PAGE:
Yesterday I posted about the rapid change on North Williams and the decades-long process that has replaced black-owned businesses with fancy new stores, restaurants, and apartments. One current example is the major new building planned for Williams and Skidmore.
The lot on that corner has been vacant for at least 10 years, but community elder/hilarious person Paul Knauls talked with me recently about what used to be there. In the 1970s, Knauls owned four buildings on North Williams and Vancouver, including Geneva's, his family-run restaurant on that corner. The rest of the lot was a community garden for neighbors. "Anybody who wanted could have a 20 by 20 plot," said Knauls. He burst into laughter reminiscing about the annual potluck they held were people brought dishes made from their gardens' bounty: "It didn’t go over too well then, because people weren’t as into the vegetables."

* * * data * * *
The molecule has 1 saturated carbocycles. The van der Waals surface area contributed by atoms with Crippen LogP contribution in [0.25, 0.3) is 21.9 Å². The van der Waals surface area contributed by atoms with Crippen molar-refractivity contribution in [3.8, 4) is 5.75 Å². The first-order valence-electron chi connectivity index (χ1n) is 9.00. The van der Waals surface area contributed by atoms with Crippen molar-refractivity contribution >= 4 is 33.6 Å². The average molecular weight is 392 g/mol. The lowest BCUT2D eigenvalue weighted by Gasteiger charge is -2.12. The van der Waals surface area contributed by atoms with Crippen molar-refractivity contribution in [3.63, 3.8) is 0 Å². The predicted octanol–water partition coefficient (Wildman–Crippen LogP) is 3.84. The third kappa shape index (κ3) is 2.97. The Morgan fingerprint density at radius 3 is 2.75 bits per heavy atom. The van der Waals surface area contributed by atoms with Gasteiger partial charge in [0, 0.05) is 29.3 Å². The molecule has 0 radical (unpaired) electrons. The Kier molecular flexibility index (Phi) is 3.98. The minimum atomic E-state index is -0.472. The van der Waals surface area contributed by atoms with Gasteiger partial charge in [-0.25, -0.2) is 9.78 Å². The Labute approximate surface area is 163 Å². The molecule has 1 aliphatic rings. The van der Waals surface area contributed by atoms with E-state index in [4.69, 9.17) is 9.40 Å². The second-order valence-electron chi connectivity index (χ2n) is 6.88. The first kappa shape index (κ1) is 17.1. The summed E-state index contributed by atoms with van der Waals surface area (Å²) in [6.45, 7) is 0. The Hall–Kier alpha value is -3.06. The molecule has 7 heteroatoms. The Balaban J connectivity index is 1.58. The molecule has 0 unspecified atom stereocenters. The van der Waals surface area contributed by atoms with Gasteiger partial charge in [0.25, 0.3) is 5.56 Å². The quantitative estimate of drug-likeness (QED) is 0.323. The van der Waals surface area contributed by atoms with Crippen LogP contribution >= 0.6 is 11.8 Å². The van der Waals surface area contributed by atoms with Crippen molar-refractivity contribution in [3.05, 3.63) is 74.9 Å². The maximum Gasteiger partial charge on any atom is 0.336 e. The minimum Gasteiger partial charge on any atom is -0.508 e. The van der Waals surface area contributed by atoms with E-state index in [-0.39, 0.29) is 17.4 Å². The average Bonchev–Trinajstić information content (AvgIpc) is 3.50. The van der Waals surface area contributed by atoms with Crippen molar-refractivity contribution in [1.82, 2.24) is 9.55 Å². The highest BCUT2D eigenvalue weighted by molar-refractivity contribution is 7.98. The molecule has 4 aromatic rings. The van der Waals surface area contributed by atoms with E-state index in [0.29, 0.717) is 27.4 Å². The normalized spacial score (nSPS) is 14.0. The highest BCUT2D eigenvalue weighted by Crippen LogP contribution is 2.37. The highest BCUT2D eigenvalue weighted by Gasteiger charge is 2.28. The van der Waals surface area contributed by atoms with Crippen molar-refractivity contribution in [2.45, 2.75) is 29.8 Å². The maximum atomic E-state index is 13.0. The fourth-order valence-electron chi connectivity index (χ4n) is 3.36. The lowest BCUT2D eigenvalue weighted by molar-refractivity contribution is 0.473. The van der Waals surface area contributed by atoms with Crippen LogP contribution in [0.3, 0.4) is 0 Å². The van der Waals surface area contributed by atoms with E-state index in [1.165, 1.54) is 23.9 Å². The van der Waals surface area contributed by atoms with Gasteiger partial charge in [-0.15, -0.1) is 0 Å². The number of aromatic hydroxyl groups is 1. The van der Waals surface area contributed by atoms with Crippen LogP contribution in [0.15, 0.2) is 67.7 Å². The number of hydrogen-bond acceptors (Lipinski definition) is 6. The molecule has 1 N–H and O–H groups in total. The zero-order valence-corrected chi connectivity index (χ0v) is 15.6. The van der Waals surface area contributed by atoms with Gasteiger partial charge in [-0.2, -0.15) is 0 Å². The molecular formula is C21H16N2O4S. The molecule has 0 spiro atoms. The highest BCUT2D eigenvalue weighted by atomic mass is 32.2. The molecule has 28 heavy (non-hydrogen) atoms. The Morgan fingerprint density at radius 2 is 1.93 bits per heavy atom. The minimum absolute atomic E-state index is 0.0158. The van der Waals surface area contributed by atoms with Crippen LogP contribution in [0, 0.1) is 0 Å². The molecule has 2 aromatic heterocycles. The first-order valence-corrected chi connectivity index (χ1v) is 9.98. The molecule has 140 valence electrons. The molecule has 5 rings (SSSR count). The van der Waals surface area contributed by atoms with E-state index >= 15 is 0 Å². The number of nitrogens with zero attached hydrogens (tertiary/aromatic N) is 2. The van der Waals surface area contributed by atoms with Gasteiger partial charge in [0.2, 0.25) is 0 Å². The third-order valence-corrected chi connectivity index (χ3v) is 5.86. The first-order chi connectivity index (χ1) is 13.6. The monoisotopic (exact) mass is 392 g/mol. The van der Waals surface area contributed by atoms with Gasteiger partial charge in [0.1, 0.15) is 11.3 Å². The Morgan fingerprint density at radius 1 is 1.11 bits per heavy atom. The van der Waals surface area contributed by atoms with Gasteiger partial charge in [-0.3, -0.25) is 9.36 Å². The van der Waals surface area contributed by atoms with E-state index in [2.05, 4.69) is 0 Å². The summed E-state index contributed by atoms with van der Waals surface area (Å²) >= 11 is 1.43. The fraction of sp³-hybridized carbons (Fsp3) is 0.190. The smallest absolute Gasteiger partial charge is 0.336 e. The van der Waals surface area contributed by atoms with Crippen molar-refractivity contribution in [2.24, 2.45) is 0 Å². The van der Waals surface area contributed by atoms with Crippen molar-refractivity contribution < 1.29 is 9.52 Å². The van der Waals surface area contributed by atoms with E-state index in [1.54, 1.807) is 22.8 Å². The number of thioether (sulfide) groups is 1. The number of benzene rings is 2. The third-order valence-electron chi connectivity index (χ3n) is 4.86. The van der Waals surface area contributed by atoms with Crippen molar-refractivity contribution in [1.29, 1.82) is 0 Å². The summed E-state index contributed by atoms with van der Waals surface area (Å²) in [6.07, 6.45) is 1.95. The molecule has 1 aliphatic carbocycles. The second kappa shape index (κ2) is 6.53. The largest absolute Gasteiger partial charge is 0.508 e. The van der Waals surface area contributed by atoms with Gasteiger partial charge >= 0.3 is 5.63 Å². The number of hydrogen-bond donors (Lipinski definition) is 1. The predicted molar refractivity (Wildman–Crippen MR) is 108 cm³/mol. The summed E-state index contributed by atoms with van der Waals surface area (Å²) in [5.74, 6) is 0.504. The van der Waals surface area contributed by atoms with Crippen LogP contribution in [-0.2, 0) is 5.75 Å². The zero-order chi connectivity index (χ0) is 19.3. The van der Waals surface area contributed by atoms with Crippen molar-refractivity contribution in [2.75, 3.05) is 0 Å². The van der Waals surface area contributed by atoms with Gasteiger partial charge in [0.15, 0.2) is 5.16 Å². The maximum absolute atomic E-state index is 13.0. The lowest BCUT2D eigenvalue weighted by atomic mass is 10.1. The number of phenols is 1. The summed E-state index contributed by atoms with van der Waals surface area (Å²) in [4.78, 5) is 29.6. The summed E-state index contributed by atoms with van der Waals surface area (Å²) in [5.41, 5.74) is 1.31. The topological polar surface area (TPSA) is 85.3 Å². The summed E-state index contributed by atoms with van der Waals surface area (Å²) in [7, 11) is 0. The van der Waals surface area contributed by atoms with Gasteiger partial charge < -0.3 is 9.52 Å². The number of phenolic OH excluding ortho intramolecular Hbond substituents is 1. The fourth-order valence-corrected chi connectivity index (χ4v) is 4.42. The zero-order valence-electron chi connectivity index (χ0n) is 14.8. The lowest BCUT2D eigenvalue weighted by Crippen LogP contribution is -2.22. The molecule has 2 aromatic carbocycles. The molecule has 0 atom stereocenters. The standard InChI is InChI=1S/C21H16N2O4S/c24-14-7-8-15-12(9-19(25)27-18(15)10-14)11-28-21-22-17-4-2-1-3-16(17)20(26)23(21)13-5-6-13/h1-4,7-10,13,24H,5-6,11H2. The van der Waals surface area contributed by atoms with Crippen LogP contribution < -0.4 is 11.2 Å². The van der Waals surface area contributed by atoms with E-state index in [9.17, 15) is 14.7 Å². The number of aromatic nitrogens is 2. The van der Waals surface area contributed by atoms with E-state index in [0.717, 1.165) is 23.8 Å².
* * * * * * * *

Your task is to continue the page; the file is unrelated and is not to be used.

Only one retail space is on North Williams today that was there when Knauls moved to Portland in 1963: The Tropicana BBQ joint.
Now, Knauls' old vacant lot is slated to be developed by the same owner who converted the former House of Sound lot into the 72-unit Albert Apartments, which are still under construction on North Williams and Beech. The initial designs for the new four-story, 84-unit building look like this:
At a meeting last month, neighbors raised various concerns about the building design. Here's a pdf of their criticisms, but one of the major issues comes down to massing: They believe the building looks too big for the street and should be split into smaller buildings, have its top half set back from the street, and build ground-floor pedestrian spaces. Architect Trish Nixon, of LRS Architects, says the team is "currently working on some options" to respond to neighbors' concerns, but nothing is set.